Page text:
Design-wise the new Q2 follows the recent design progression of the brand but it also leads in representing a new direction for Audi design. This is most clear in the design of the octagonal grille which marks a subtle departure for Audi and introduces a design that will be copied across the Audi Q range. Where the Q2 departs from the Audi template is the presence of the colour-customisable “floating blade” C-pillar, lending the Q2 a passing resemblance to the rear three-quarter view of the Citroen C4 Cactus.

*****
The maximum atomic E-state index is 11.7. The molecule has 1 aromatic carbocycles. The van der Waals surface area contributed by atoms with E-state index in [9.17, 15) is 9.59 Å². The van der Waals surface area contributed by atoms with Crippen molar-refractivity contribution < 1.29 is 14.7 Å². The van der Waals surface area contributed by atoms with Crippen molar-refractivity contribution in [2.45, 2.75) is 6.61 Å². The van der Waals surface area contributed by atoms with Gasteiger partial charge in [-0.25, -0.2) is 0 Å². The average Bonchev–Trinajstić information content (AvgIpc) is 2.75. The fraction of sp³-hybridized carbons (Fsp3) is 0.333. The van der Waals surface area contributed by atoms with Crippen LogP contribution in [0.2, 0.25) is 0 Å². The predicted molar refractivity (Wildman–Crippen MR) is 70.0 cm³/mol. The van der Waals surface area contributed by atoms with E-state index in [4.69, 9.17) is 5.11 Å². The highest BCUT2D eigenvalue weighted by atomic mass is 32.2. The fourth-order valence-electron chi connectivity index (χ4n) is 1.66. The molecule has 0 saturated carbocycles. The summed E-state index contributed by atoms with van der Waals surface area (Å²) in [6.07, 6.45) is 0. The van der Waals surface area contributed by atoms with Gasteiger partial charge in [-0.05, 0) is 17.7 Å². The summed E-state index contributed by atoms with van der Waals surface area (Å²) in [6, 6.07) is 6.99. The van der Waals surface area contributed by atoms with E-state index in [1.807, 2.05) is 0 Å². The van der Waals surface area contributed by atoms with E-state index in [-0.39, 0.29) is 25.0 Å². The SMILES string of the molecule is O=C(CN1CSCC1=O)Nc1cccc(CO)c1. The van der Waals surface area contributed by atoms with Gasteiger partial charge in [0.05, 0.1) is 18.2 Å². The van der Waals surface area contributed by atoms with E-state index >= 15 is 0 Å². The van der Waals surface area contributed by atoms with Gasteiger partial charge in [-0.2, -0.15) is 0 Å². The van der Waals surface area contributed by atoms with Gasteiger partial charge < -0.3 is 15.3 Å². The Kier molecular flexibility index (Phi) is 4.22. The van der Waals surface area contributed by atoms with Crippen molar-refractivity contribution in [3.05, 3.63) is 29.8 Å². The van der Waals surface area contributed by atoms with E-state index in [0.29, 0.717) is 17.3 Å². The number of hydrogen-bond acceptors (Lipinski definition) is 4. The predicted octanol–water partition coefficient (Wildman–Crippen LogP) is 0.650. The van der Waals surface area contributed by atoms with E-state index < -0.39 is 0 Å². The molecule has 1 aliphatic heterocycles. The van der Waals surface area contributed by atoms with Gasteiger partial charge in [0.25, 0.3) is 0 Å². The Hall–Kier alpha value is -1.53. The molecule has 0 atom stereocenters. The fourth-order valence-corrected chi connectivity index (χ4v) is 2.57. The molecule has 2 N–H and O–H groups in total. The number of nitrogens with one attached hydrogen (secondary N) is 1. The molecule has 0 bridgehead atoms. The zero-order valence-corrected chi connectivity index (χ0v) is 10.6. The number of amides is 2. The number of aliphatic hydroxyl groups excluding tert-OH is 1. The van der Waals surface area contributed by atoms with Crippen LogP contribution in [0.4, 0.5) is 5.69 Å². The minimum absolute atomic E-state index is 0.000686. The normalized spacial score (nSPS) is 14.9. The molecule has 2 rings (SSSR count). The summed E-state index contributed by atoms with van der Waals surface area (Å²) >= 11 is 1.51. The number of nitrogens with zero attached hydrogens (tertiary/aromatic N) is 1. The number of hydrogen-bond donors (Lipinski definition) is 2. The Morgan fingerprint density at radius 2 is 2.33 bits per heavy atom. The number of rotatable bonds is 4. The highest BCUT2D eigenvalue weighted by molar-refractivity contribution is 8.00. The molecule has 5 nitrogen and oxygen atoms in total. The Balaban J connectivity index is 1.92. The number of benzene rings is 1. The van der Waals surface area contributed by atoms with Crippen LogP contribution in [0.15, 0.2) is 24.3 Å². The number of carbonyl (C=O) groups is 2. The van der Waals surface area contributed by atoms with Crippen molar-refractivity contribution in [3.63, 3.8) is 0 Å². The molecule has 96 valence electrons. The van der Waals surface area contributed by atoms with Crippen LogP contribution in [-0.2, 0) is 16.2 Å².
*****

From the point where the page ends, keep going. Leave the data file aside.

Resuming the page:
The powertrain range is wide and varied leading in with the 116PS 1.0L TFSI and topping out (for now) with the 150PS 2.0L TDI Quattro which are interspersed with the 150PS 1.4L TFSI and 116PD 1.6L TDI. The model launches with the 1.4L TFSI, 1.6L TDI and 2.0L TDI Quattro, the 1.0L adds at the end of 2016, a FWD 2.0L TDI at the end of 2017. In mid-2017 we should see a range topping 2.0L petrol – whether this adopts the SQ2 moniker remains to be seen although prototypes of an SQ2 have been seen testing on German roads as is documented in just-auto’s PLDB model lifecycle database. Three trim levels are available – SE, Sport and S Line, with Audi anticipating the take rate for the entry level SE at 10%, mid-range Sport with 55% and the S Line hoovering up the remainder.